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Re: Using GitHub's merge button

From: Philippe Le Hegaret <plh@w3.org>
Date: Thu, 12 May 2016 17:50:01 -0700
To: "Jerry Smith (IEP)" <jdsmith@microsoft.com>, Mark Watson <watsonm@netflix.com>, David Dorwin <ddorwin@google.com>
Cc: Matt Wolenetz <wolenetz@google.com>, "public-html-media@w3.org" <public-html-media@w3.org>
Message-ID: <573524B9.60902@w3.org>


On 05/12/2016 05:25 PM, Jerry Smith (IEP) wrote:
> We all create a branch for each PR so that subsequent commits are isolated to the issue they are working.

Yes, of course.

>  Is it okay to rebase in these (git rebase gh-pages)?

Not sure what you mean here. In my proposal, the history of commits is 
maintained on the master branch and the gh-pages branch only contains 
the automatically generated draft, so no need to rebase anything there.

Having said that, such change at the moment could be disruptive to you 
folks so I'd rather not touch the branches until you folks want me to 
squash btw. Just give me the word and I'll do it.

Philippe


> Jerry
>
> -----Original Message-----
> From: Philippe Le Hegaret [mailto:plh@w3.org]
> Sent: Thursday, May 12, 2016 5:11 PM
> To: Jerry Smith (IEP) <jdsmith@microsoft.com>; Mark Watson <watsonm@netflix.com>; David Dorwin <ddorwin@google.com>
> Cc: Matt Wolenetz <wolenetz@google.com>; public-html-media@w3.org
> Subject: Re: Using GitHub's merge button
>
>
> Ideally, here what I think the editors could use:
>
> - use a master branch for the respec version of the version and edits and PRs go against that branch.
> - set the master branch to have the web UI use squash instead of merge
> - use the gh-page branch to have the draft automatically generated into everytime there is a commit or a merge into the master branch.
>
> You avoid merge conflict on the generated draft like that.
>
> Philippe
>
> On 05/12/2016 05:05 PM, Jerry Smith (IEP) wrote:
>> Is our working guidance to avoid rebasing in the branch where the Pull
>> Request originates?  I know the merge flow creates a branch for this,
>> but have also had folks advise me to periodically rebase to stay on
>> top of merge conflicts.
>>
>> The modified flow from Mark below seems much like our current manual
>> process, right?
>>
>> Jerry
>>
>> *From:*Mark Watson [mailto:watsonm@netflix.com]
>> *Sent:* Thursday, May 12, 2016 10:29 AM
>> *To:* David Dorwin <ddorwin@google.com>
>> *Cc:* Jerry Smith (IEP) <jdsmith@microsoft.com>; Matt Wolenetz
>> <wolenetz@google.com>; public-html-media@w3.org; Philippe Le Hégaret
>> <plh@w3.org>
>> *Subject:* Re: Using GitHub's merge button
>>
>> On Thu, May 12, 2016 at 10:13 AM, David Dorwin <ddorwin@google.com
>> <mailto:ddorwin@google.com>> wrote:
>>
>>      Currently, our process [1] is to manually squash and commit pull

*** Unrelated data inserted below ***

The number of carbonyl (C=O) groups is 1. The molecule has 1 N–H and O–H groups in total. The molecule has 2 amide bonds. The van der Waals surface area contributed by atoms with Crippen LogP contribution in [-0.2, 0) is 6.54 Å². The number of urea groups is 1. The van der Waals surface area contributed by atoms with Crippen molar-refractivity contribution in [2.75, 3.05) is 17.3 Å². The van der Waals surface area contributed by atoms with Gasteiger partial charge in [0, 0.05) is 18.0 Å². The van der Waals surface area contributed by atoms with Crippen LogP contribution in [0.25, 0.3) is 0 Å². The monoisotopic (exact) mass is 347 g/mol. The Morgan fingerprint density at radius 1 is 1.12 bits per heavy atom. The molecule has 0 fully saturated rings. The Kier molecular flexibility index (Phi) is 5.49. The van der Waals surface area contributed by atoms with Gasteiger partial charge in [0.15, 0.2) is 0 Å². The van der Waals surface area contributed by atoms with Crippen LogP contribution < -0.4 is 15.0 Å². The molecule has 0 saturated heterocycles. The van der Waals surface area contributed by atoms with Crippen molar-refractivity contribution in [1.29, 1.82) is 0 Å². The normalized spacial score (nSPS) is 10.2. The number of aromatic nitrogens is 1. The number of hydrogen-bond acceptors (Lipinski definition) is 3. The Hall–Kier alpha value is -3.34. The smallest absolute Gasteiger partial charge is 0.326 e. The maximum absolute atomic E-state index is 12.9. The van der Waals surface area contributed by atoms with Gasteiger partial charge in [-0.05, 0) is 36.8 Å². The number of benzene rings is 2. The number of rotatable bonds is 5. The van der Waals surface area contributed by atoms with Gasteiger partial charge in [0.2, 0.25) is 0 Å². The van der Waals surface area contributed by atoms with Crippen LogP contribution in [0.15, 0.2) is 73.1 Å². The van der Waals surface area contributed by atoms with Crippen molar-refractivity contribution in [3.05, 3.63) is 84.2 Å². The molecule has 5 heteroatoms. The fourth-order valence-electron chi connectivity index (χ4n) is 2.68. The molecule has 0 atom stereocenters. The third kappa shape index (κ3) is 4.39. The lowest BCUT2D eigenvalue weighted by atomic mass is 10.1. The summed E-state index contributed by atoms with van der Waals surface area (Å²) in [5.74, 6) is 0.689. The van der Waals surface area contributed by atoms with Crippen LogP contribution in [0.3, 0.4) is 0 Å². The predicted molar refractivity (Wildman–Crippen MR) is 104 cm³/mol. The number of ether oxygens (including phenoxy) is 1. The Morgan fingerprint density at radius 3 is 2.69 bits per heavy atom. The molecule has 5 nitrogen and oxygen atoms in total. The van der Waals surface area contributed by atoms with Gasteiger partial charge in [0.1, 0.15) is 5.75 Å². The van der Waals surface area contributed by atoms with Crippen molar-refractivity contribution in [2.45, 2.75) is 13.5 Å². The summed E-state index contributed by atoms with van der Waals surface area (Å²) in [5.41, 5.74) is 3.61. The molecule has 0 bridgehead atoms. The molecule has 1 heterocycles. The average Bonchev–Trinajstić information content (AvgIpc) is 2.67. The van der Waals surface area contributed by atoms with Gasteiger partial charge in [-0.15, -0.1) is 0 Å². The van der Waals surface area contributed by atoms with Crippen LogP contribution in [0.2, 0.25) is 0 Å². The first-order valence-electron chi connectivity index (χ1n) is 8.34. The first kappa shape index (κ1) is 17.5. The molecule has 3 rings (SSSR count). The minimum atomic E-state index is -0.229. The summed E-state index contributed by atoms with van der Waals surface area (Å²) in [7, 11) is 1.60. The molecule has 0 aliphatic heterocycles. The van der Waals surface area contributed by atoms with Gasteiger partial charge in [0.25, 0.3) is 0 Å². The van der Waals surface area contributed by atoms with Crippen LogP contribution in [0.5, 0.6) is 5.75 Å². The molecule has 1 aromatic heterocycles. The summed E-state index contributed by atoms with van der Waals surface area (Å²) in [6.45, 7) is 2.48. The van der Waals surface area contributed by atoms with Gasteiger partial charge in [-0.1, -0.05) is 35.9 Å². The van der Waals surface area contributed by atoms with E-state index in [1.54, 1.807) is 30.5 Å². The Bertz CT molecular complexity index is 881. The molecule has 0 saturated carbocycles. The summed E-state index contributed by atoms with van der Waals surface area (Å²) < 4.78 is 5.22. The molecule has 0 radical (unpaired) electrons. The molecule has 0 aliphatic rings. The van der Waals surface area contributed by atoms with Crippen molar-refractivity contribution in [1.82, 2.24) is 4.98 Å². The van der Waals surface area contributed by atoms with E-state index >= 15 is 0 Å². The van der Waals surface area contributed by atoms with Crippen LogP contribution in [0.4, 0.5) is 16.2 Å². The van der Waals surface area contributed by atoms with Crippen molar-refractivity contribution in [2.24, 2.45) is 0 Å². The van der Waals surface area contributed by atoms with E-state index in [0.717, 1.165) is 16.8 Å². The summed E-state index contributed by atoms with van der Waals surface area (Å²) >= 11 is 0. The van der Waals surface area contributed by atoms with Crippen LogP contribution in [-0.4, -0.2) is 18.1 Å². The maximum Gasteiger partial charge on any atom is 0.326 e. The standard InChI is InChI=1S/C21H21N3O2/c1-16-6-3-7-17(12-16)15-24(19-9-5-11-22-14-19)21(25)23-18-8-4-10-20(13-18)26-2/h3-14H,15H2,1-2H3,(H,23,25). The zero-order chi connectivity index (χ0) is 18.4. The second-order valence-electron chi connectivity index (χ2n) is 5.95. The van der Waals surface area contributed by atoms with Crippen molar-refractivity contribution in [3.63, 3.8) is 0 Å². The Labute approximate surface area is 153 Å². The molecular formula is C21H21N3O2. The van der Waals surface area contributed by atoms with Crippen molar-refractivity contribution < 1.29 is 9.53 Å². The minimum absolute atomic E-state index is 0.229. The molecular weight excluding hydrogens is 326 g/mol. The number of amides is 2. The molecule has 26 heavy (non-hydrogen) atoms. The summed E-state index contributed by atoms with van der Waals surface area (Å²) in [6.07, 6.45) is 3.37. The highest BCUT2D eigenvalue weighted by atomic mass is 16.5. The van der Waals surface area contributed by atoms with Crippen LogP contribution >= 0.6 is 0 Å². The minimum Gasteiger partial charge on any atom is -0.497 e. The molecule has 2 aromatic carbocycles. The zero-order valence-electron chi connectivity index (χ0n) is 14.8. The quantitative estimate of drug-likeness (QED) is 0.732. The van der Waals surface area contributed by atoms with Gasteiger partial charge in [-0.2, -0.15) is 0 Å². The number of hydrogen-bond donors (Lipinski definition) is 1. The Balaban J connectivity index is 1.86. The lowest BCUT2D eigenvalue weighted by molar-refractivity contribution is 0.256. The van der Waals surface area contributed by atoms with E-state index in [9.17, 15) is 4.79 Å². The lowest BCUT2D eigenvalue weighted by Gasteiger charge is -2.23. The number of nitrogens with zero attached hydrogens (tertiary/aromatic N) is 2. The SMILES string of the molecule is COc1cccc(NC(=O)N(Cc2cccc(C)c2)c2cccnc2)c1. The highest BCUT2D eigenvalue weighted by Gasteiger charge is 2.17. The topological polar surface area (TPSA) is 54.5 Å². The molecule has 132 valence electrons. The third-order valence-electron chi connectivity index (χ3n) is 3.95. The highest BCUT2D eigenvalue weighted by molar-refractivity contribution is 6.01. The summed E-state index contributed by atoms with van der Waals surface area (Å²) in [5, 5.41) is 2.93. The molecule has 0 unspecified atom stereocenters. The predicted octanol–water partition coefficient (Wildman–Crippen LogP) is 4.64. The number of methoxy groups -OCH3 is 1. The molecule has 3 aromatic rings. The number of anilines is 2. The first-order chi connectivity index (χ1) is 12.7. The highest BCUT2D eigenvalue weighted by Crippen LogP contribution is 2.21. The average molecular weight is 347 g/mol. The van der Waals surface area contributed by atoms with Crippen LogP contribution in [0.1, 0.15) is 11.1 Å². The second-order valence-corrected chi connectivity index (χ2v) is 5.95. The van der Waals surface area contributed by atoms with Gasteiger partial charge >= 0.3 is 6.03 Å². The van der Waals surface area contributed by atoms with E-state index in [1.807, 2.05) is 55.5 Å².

>>      requests. This was discussed in the thread ending in [2]
>>
>>      As mentioned in the review of EME #165, it appears GitHub now
>>      supports squashing via the big green button [3], and HTML now allows
>>      use of the button [4]. I believe we can do the same thing.
>>
>>      As discussed in #165, there are still some details to figure out:
>>
>>        * We need Philippe or someone else with admin access to verify
>>          both types are allowed in the GitHub repo settings [5].
>>        * Rebasing/merging: Rebasing might cause problems for history.
>>          (See the last paragraph below.) We might instead need to use
>>          merges when updating PRs. Either way, the squashed commit should
>>          be a single commit.
>>
>>            o We might need to experiment here.
>>
>> ​Can GitHub really squash the commits if there are merges in there ?
>> That seems like a process that could result in conflicts.
>>
>> We may need to do the following:
>>
>> (1) Create a new branch off the PR branch
>>
>> (2) Rebase in that new branch, force push
>>
>> (3) Make a new PR from the new branch and merge this, with squashing
>>
>> (4) Decline the original PR
>>
>> Each change would then have two PRs, the original one which documents
>> the history and discussion and a rebased one which has the clean
>> changes to the then-latest specification, still in separate commits.
>>
>> ...Mark
>>
>> ​
>>
>>            o As an aside, it's helpful to the reviewer to delay
>>              rebasing/merging until the end.
>>
>>      The process will be approximately:
>>
>>        * Push the green "Merge pull request" button.
>>        * Review and clean up the commit message.
>>        * Select "Confirm squash and merge"
>>
>>      Using the button should pretty much eliminate forced pushes, which
>>      can cause diffs with comments to be lost as mentioned in #165.
>>
>>      [1] https://github.com/w3c/encrypted-media/blob/gh-pages/TEAM.md
>>
>>      [2]
>>
>> https://lists.w3.org/Archives/Public/public-html-media/2015Nov/0011.ht
>> ml
>>
>>      [3] https://github.com/blog/2141-squash-your-commits
>>
>>      [4] https://github.com/whatwg/html/blob/master/TEAM.md
>>
>>      [5]
>>
>> https://help.github.com/articles/configuring-pull-request-merge-squashing/
>>
Received on Friday, 13 May 2016 00:50:11 UTC

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